The Biden vaccine mandate and eviction moratorium were particularly egregious examples. The High Court resolved challenges to those policies under its major questions doctrine, which requires clear authorization from Congress for regulations that are politically or economically significant.

The Court is taking the next logical step by agreeing to revisit its much-abused Chevron precedent. This suggests that there could be five Justices willing to overturn the doctrine or at the least pare it back, which would strengthen the separation of powers and individual liberty. More potentially good news from the High Court.

Samuel Gregg applauds the late Ramón Díaz.

Colin Grabow and Alfredo Carrillo Obregon report on “the Jones Act’s role in encouraging Puerto Rico’s use of Russian energy.”

Pierre Lemieux has now reviewed all three volumes of the new edition of Hayek’s magnificent 1970s trilogy, Law, Legislation, and Liberty. A slice:

Liberal democracy originally referred simply to “a method of procedure for determining government decisions” or, more practically, for getting rid of governments without bloodshed. Democracy was a protection against tyranny. It is an error to view democracy not as “a procedure for arriving at agreement on common action,” but instead “to give it a substantive content prescribing what the aim of those activities ought to be.”

The current, unlimited democracy leads to rent-seeking (competition for government privileges), the triumph of special interest groups, and legal corruption. The cause is that a government with unlimited powers “cannot refuse to exercise them,” so everybody will rush to the public trough.

Scott Atlas talks with my GMU colleague Todd Zywicki about the public-health establishment’s abuse of its power.

Ramesh Ponnuru singles out four claims made by Fauci during his recent interview with David Wallace-Wells of the New York Times. Two slices:

First: Fauci tells David Wallace-Wells that the U.S. mortality rate from Covid was “worse than virtually all other countries.” Wallace-Wells points out that this isn’t remotely true, and Fauci seems to concede the point. This seems like a pretty basic question to get wrong.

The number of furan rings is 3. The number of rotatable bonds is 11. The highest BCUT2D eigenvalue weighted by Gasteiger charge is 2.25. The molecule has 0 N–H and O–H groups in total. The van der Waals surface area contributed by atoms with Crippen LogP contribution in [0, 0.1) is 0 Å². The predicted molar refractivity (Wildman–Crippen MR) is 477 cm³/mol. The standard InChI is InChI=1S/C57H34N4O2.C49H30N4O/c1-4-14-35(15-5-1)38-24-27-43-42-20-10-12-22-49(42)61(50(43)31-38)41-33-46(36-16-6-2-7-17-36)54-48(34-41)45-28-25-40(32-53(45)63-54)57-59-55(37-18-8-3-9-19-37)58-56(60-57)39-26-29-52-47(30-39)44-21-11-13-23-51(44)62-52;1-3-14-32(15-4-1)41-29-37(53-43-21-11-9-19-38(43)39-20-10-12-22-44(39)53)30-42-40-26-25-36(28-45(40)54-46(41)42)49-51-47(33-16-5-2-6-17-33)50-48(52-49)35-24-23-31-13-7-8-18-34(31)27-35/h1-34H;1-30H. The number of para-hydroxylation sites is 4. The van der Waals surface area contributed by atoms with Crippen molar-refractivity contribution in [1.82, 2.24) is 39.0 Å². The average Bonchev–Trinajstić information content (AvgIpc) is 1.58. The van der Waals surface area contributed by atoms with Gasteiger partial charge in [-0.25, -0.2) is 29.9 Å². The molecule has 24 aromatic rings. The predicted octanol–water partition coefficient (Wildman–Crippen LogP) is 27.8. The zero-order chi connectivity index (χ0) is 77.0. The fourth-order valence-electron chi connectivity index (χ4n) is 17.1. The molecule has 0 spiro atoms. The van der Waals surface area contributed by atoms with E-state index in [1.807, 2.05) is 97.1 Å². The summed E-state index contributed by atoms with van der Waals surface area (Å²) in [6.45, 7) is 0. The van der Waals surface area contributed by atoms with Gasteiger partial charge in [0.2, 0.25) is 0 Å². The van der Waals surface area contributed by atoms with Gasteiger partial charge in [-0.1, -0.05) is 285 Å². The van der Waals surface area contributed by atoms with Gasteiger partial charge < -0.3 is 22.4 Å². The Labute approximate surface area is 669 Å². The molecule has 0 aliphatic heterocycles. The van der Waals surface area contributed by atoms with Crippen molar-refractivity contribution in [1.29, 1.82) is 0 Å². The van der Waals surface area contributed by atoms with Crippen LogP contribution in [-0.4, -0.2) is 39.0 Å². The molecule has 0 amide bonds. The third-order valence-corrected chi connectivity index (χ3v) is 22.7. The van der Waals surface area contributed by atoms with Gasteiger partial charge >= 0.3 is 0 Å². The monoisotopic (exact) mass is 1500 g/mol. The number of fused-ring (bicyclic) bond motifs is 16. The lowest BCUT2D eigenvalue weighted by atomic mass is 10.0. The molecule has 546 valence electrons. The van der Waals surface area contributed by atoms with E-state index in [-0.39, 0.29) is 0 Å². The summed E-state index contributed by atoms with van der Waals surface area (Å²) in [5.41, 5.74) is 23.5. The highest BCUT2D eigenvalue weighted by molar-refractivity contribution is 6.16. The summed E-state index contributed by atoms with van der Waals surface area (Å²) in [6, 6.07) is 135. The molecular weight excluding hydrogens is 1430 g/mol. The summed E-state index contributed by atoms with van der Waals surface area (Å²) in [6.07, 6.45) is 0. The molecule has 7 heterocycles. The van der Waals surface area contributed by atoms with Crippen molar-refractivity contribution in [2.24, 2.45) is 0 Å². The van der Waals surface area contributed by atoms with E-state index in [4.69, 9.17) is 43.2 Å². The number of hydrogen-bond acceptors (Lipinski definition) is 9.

Third: Fauci says that he has been unfairly criticized for government Covid policies that he did not set. He did not shut down schools or factories, he says. He says that “public-health people” including him looked only at the public-health dimensions of policy options. They left it to other people — such as governors, presumably — to incorporate other considerations, such as the economy, into the final decisions they made.

Our editorial scorns this self-defense. Its availability goes to the heart of what I think went wrong with our Covid regime. You can’t really say, in one breath, hey, we’re just technical experts making non-binding recommendations and then, in the next, if you deviate from these recommendations you are an anti-science lunatic. Fauci is not wholly responsible for the “follow the science” mindset but he certainly contributed to it.

Jay Bhattacharya tweets:

When a cult dies, and it should now be clear to all that the covidian cult is dying, many cult members will feel the pain of loss, as they search for something else to fill the virus shaped hole in their heart.